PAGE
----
The first time that I walked into an Unemployment Benefit Office to sign on the dole, I pulled up my collar and glanced around surreptitiously in case anyone I knew should see me going in there. Socialist or no, forty-odd years of capitalist brainwashing can't fail to have some effect.

Despite having sold my labour power to the same employer for thirteen years, when "rationalisation" (what used to be called asset-stripping) strikes, the result is redundancy. It’s cold comfort to know that thousands of other wage slaves are suddenly finding themselves in the same position, through no fault of their own but due to the continuing tendency to recession, depression. over-production, crisis which is inherent in capitalism. Nevertheless, the result of the conditioning and propaganda is what its meant to be—guilt, shame and the feeling that losing your job is your fault. A local newspaper reports that there are 35 people chasing every job vacancy in the West Midlands. Another report tells of a man who is so desperate for work that he is offering to pay a thousand pounds to anyone who will employ him.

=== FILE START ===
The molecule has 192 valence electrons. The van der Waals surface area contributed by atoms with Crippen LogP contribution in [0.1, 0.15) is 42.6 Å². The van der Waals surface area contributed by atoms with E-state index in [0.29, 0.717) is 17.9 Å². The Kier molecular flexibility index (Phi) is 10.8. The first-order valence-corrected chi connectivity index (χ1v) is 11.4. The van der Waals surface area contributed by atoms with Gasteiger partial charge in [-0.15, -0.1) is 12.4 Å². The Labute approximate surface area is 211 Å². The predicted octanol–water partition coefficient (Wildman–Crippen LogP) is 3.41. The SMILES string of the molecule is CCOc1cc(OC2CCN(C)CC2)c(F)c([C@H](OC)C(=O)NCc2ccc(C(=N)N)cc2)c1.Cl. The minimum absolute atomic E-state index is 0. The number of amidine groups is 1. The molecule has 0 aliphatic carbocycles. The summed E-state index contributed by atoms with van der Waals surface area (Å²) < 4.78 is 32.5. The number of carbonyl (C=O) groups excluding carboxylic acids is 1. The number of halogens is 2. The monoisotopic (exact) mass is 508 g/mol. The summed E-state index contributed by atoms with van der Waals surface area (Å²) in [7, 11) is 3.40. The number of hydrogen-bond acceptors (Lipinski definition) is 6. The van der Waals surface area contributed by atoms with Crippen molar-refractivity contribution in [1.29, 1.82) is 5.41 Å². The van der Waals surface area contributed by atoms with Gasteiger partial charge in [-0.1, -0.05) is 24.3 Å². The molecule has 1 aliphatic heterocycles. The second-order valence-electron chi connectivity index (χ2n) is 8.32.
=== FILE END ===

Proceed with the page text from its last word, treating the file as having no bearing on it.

The real scroungers

With no previous experience of labour exchanges, and having perceptions of such places defined by Bread or Charlie Drake’s The Worker, it's little wonder that the "no longer gainfully employed” should approach the Unemployment Benefit Office with trepidation. For, in a society where an individual’s worth is measured not by personal qualities, but by their occupation, to lose your job is to lose your status in society and your personal identity. Try renting a television, or applying for credit to buy a car. When replying to the question what is your occupation with the answer “unemployed", the smile on the face of the salesperson will freeze, and you can bet your last ten pence that your application will be refused.